AUSTIN – The day before the 85th legislative session gavels in, Lt. Gov. Dan Patrick announced he'll run again for his post.
The announcement came before the session, he said, to squash rumors he may run against Greg Abbott for the governor's office.
"We don't need that distraction during the session,” Patrick said. “Greg Abbott and I are allies.”
Patrick's top priorities for the state this legislative session include reducing property taxes and school choice.
“No one should be forced to send their child to a failing school,” he said. “We’re starting to see some grades in some schools that are saying 'Wow, we got a D.' Well, if you’re a parent, you don’t want your kid to go to a D school.”
Patrick said he would also like to provide bulletproof vests that can absorb a rifle round to every patrol officer in the state.
Then there's Senate Bill 6, the so-called ‘bathroom bill.’
"This is not something I started,” Patrick said. “It’s not a fight the Republicans wanted. The left started this. The left is very clever about pushing an issue to try to draw the Republicans into a fight. And very often, you just stay away from the issue, but this is an important issue.”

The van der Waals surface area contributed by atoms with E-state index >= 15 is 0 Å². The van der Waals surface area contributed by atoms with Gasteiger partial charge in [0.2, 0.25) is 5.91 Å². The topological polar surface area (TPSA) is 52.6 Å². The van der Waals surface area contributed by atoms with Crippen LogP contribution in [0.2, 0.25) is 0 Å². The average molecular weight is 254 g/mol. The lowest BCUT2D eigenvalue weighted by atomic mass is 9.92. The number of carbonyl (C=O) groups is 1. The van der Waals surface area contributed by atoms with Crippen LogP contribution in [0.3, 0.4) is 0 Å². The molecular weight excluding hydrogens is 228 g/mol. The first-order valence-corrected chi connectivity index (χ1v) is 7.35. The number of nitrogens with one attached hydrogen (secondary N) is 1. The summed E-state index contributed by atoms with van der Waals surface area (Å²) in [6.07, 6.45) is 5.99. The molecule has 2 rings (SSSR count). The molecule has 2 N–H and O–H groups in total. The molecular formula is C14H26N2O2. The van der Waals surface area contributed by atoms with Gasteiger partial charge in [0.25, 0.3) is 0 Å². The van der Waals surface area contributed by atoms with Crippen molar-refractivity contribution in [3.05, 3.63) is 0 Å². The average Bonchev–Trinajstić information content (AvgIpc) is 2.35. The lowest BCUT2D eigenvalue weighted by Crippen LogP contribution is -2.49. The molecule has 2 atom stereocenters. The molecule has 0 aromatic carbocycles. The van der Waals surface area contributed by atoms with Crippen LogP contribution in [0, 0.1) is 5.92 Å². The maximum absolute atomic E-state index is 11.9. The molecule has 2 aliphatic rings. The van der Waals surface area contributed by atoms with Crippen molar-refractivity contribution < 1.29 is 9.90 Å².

The bill aims to define who can use which public restrooms and allows businesses to create their own bathroom policies.
Critics argue it discriminates against transgender people.
"We’re not discriminating against a person who is a true transgendered person,” Patrick countered. “We’re trying to stop sexual predators from using that as an excuse to go into the bathrooms.”
There is also the concern of lost revenue for Texas should the Lone Star State see a repeat of what happened in North Carolina.
The NCAA pulled a basketball tournament from the state after lawmakers there passed their own version of a bathroom bill.
The NCAA Men's Final Four is slated to take place in San Antonio in 2018.
“Our bill is different than the North Carolina bill,” said Patrick. “Our bill says 'based on your current birth certificate' so if you’re a true transgendered person and you’ve gone to court and you’ve made the case and you get your birth certificate changed, there is no discrimination.”
The state’s 85th legislative session gavels in Tuesday at noon.